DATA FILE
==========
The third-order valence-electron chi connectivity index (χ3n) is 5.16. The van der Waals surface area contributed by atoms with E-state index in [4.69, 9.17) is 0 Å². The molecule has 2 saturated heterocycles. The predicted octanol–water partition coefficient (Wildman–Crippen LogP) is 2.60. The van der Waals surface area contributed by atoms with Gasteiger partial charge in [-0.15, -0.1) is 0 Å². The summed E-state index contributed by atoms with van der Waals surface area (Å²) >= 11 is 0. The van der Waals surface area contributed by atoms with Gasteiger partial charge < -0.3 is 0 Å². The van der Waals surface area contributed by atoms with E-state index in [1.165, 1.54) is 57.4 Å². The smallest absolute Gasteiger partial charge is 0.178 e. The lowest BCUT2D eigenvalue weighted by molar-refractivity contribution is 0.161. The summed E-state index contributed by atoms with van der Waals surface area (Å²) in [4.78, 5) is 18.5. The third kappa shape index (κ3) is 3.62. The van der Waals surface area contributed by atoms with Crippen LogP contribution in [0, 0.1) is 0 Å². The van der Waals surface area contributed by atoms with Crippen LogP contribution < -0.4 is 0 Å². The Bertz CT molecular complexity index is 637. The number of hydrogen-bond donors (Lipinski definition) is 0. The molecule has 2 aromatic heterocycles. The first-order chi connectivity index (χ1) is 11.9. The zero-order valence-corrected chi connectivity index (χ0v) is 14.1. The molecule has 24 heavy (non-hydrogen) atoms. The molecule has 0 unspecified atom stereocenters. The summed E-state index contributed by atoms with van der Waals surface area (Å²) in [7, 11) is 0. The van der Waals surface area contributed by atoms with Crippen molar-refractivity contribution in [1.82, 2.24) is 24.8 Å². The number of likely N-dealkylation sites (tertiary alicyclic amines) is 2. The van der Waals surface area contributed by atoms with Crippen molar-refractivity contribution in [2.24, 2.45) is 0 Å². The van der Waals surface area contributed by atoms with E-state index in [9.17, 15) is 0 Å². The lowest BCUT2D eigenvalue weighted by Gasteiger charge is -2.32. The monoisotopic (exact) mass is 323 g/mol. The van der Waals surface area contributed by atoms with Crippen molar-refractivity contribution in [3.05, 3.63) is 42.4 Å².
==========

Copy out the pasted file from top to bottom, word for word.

The third-order valence-electron chi connectivity index (χ3n) is 5.16. The van der Waals surface area contributed by atoms with E-state index in [4.69, 9.17) is 0 Å². The molecule has 2 saturated heterocycles. The predicted octanol–water partition coefficient (Wildman–Crippen LogP) is 2.60. The van der Waals surface area contributed by atoms with Gasteiger partial charge in [-0.15, -0.1) is 0 Å². The summed E-state index contributed by atoms with van der Waals surface area (Å²) >= 11 is 0. The van der Waals surface area contributed by atoms with Gasteiger partial charge < -0.3 is 0 Å². The van der Waals surface area contributed by atoms with E-state index in [1.165, 1.54) is 57.4 Å². The smallest absolute Gasteiger partial charge is 0.178 e. The lowest BCUT2D eigenvalue weighted by molar-refractivity contribution is 0.161. The summed E-state index contributed by atoms with van der Waals surface area (Å²) in [4.78, 5) is 18.5. The third kappa shape index (κ3) is 3.62. The van der Waals surface area contributed by atoms with Crippen LogP contribution in [0, 0.1) is 0 Å². The van der Waals surface area contributed by atoms with Crippen LogP contribution < -0.4 is 0 Å². The Bertz CT molecular complexity index is 637. The number of hydrogen-bond donors (Lipinski definition) is 0. The molecule has 2 aromatic heterocycles. The first-order chi connectivity index (χ1) is 11.9. The zero-order valence-corrected chi connectivity index (χ0v) is 14.1. The molecule has 24 heavy (non-hydrogen) atoms. The molecule has 0 unspecified atom stereocenters. The summed E-state index contributed by atoms with van der Waals surface area (Å²) in [7, 11) is 0. The van der Waals surface area contributed by atoms with Crippen molar-refractivity contribution in [1.82, 2.24) is 24.8 Å². The number of likely N-dealkylation sites (tertiary alicyclic amines) is 2. The van der Waals surface area contributed by atoms with Crippen molar-refractivity contribution in [2.24, 2.45) is 0 Å². The van der Waals surface area contributed by atoms with E-state index in [9.17, 15) is 0 Å². The lowest BCUT2D eigenvalue weighted by Gasteiger charge is -2.32. The monoisotopic (exact) mass is 323 g/mol. The van der Waals surface area contributed by atoms with Crippen molar-refractivity contribution in [3.05, 3.63) is 42.4 Å².